Miriam Otipa pursued a degree in science out of a desire to develop solutions for farmers to combat crop losses and help ease their suffering. Today, she does just that as a research scientist and leader at the Kenya Agricultural Livestock Research Organization. / Miriam Otipa

Growing up in a small village in Western Kenya, I often accompanied my mother and other village women on customary weeding expeditions. Whenever we came across sick plants in the fields—which was all too often—my mother would instruct me to pull them out and cast them aside. I did as she asked, but wondered to myself: Why do we simply throw out the plants instead of doing something to make them better?

At times, my mother lost nearly 80 percent of her tomatoes to plant disease. The loss was so bad that she eventually stopped growing tomatoes all together. Yet when one of our cows got sick, my mother would call a veterinarian to come and treat the cow. I wondered: Were there no doctors who could also cure our plants?

I turned this curiosity into a career in science and became the first child in my family to attend university as well as the first woman in my village to earn a science degree. Seeking answers to my childhood questions, I studied botany and zoology as an undergraduate to better understand the diversity of crop and animal pests and diseases afflicting farmers like my mother in Kenya and her peers across Africa.

I wanted nothing more than to find a practical solution. So, I became a plant doctor.

Solutions Through Science

Eager to learn and improve my skills, I applied to the African Women in Agricultural Research and Development Fellowship and was selected as a 2008 fellow. Thanks to this training program, I was on my way to becoming an agent of change in my community by learning how to treat plant pests and diseases.

I was exhilarated to finally have the skills and knowledge to discover and develop solutions using science. With my new grant writing skills, I secured USAID funding to develop environmentally friendly crop protection technologies. Working with partners in the Feed the Future Innovation Lab for Integrated Pest Management was an eye-opener. I used new equipment and learned from the experts around me. During this time, I also had an opportunity to attend Ohio State University as a visiting scholar, where I honed my diagnostics skills and developed Kenya’s first-ever methodology for screening passion fruit for disease at nurseries — to help stop disease before it made its way to farms.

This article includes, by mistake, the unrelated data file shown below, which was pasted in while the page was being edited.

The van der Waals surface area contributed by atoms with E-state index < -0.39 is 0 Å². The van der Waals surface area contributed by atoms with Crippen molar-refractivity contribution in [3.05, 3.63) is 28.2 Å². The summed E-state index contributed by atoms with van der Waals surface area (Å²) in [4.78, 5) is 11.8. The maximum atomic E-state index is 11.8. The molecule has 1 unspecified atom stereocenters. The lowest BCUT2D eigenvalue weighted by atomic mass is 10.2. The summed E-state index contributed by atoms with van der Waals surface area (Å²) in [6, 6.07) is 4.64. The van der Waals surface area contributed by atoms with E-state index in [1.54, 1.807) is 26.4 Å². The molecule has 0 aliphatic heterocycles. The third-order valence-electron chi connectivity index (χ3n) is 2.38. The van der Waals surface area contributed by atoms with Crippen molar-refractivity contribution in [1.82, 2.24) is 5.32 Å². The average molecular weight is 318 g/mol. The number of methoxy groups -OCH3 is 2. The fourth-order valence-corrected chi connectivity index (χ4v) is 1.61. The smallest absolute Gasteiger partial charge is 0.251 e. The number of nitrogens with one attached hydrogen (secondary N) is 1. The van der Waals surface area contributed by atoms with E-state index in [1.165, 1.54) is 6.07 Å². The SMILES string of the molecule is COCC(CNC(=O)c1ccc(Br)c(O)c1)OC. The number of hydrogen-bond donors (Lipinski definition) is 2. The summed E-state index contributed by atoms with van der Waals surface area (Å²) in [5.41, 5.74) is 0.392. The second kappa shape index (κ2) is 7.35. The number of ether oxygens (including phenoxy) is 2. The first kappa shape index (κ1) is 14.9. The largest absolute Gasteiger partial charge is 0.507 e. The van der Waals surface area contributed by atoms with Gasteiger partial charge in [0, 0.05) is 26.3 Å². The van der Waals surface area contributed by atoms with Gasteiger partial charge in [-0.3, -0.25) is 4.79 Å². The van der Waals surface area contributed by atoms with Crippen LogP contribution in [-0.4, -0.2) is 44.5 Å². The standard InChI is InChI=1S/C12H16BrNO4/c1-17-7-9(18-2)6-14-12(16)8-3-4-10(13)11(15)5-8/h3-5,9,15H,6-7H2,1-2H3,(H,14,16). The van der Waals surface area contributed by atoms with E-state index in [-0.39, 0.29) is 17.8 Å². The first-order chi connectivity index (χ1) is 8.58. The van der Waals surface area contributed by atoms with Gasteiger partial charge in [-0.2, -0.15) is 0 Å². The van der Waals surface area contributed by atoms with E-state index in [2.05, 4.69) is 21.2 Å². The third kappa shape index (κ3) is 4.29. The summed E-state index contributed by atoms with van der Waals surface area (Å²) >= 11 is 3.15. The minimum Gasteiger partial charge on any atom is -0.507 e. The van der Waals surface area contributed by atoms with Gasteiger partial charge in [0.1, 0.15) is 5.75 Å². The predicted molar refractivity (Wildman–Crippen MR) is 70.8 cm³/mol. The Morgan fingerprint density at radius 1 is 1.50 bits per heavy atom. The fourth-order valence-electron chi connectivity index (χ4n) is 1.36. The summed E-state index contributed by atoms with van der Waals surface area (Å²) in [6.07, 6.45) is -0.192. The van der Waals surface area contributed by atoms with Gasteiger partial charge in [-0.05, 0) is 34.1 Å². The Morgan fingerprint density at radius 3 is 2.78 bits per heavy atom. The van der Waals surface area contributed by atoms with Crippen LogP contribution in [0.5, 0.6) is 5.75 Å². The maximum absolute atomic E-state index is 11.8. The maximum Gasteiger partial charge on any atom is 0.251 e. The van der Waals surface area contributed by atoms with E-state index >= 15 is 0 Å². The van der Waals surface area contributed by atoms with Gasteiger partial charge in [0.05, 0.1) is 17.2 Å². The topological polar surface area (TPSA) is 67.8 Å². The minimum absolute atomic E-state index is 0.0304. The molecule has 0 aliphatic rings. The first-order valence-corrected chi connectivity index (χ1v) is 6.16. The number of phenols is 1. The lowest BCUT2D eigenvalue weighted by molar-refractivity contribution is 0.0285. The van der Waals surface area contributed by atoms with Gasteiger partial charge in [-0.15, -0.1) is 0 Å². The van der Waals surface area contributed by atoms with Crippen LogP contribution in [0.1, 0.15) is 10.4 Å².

Farmers spread a “mosquito net for plants” over crops to protect them from pests. A Feed the Future Innovation Lab is helping test the effectiveness of this eco-friendly technology and share it with smallholder farmers. / B. Dawson

Farmers spread a “mosquito net for plants” over crops to protect them from pests. A Feed the Future Innovation Lab is helping test the effectiveness of this eco-friendly technology and share it with smallholder farmers. / B. Dawson

Success Spreads Across Kenya

Today, I help farmers properly diagnose plant disease and heal their sick plants. I’m training others to be plant doctors, too. Through the PlantWise program, supported by an international non-profit called CABI, I’ve helped train more than 140 agricultural extension staff to operate 89 “plant clinics” in 13 counties across Kenya. I’ve also jointly trained 45 farmers as “plant nurses,” who regularly visit farms, assist with plant examinations, and encourage farmers to use nearby plant clinics. Farmers can take their diseased plants to these clinics and receive guidance from plant doctors on how to best tackle their plant pest and disease problems.

It is incredibly fulfilling for me to see such progress. Instead of throwing out sick plants, farmers can fight crop losses and adopt new farming practices to boost their harvests and incomes.

I am proud to say that my dream of becoming a “doctor of plants” has come true. I only wish that there were more like me in Kenya. As one of the few female plant doctors in my country, I’m passionate about training the next generation of plant doctors to narrow this deficit.

I am doing my bit to help feed my village and my nation.

ABOUT THE AUTHOR

Miriam Otipa is a principal research scientist and head of the Plant Pathology Department at the Kenya Agricultural and Livestock Research Organization. She is also a former fellow and mentor with the African Women in Agricultural Research and Development program.